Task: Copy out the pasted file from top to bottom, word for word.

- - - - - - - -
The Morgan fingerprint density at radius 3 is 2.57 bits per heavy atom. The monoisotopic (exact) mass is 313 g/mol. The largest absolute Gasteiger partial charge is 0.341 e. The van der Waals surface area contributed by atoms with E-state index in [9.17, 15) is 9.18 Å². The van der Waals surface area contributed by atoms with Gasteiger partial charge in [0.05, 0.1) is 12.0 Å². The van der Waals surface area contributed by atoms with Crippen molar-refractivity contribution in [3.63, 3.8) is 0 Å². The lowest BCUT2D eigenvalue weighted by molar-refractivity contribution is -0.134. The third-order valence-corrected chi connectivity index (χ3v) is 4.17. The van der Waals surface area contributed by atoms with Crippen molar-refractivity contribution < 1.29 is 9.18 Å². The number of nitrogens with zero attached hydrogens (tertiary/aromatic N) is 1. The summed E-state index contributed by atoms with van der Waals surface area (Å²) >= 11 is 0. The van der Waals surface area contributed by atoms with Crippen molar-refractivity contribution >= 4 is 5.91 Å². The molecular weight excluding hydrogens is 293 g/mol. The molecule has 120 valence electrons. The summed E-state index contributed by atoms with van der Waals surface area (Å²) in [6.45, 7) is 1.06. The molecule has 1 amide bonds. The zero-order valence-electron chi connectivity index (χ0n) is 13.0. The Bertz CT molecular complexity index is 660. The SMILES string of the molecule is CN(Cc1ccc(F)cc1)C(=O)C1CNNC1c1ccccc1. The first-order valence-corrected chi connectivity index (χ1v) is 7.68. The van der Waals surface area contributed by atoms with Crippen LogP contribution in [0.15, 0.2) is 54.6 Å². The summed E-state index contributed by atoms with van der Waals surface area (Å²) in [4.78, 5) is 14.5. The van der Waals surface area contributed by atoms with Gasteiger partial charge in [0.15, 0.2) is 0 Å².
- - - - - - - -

The Morgan fingerprint density at radius 3 is 2.57 bits per heavy atom. The monoisotopic (exact) mass is 313 g/mol. The largest absolute Gasteiger partial charge is 0.341 e. The van der Waals surface area contributed by atoms with E-state index in [9.17, 15) is 9.18 Å². The van der Waals surface area contributed by atoms with Gasteiger partial charge in [0.05, 0.1) is 12.0 Å². The van der Waals surface area contributed by atoms with Crippen molar-refractivity contribution in [3.63, 3.8) is 0 Å². The lowest BCUT2D eigenvalue weighted by molar-refractivity contribution is -0.134. The third-order valence-corrected chi connectivity index (χ3v) is 4.17. The van der Waals surface area contributed by atoms with Crippen molar-refractivity contribution < 1.29 is 9.18 Å². The number of nitrogens with zero attached hydrogens (tertiary/aromatic N) is 1. The summed E-state index contributed by atoms with van der Waals surface area (Å²) >= 11 is 0. The van der Waals surface area contributed by atoms with Crippen molar-refractivity contribution >= 4 is 5.91 Å². The molecular weight excluding hydrogens is 293 g/mol. The molecule has 120 valence electrons. The summed E-state index contributed by atoms with van der Waals surface area (Å²) in [6.45, 7) is 1.06. The molecule has 1 amide bonds. The zero-order valence-electron chi connectivity index (χ0n) is 13.0. The Bertz CT molecular complexity index is 660. The SMILES string of the molecule is CN(Cc1ccc(F)cc1)C(=O)C1CNNC1c1ccccc1. The first-order valence-corrected chi connectivity index (χ1v) is 7.68. The van der Waals surface area contributed by atoms with Crippen LogP contribution in [0.15, 0.2) is 54.6 Å². The summed E-state index contributed by atoms with van der Waals surface area (Å²) in [4.78, 5) is 14.5. The van der Waals surface area contributed by atoms with Gasteiger partial charge in [0.15, 0.2) is 0 Å².